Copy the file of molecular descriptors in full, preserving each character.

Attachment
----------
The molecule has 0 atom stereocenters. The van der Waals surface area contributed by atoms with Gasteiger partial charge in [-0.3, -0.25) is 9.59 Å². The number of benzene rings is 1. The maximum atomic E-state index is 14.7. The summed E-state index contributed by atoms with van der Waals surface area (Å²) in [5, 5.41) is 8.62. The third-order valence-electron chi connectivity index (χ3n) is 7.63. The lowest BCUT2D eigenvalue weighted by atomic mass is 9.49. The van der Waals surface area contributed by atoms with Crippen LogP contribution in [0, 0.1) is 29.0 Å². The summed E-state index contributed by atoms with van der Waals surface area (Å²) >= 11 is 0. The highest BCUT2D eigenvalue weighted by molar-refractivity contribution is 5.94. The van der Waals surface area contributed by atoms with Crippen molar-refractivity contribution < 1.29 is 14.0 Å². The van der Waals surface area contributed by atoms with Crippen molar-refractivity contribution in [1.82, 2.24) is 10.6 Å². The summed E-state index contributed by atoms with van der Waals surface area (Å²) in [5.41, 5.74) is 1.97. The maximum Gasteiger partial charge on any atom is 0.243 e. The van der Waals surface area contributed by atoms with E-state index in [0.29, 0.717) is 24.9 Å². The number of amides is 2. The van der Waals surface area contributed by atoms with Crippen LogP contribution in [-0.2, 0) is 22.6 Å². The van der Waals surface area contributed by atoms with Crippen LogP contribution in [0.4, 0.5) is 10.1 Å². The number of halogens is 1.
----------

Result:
The molecule has 0 atom stereocenters. The van der Waals surface area contributed by atoms with Gasteiger partial charge in [-0.3, -0.25) is 9.59 Å². The number of benzene rings is 1. The maximum atomic E-state index is 14.7. The summed E-state index contributed by atoms with van der Waals surface area (Å²) in [5, 5.41) is 8.62. The third-order valence-electron chi connectivity index (χ3n) is 7.63. The lowest BCUT2D eigenvalue weighted by atomic mass is 9.49. The van der Waals surface area contributed by atoms with Crippen LogP contribution in [0, 0.1) is 29.0 Å². The summed E-state index contributed by atoms with van der Waals surface area (Å²) >= 11 is 0. The highest BCUT2D eigenvalue weighted by molar-refractivity contribution is 5.94. The van der Waals surface area contributed by atoms with Crippen molar-refractivity contribution < 1.29 is 14.0 Å². The van der Waals surface area contributed by atoms with Crippen molar-refractivity contribution in [1.82, 2.24) is 10.6 Å². The summed E-state index contributed by atoms with van der Waals surface area (Å²) in [5.41, 5.74) is 1.97. The maximum Gasteiger partial charge on any atom is 0.243 e. The van der Waals surface area contributed by atoms with E-state index in [0.29, 0.717) is 24.9 Å². The number of amides is 2. The van der Waals surface area contributed by atoms with Crippen LogP contribution in [-0.2, 0) is 22.6 Å². The van der Waals surface area contributed by atoms with Crippen LogP contribution in [0.4, 0.5) is 10.1 Å². The number of halogens is 1.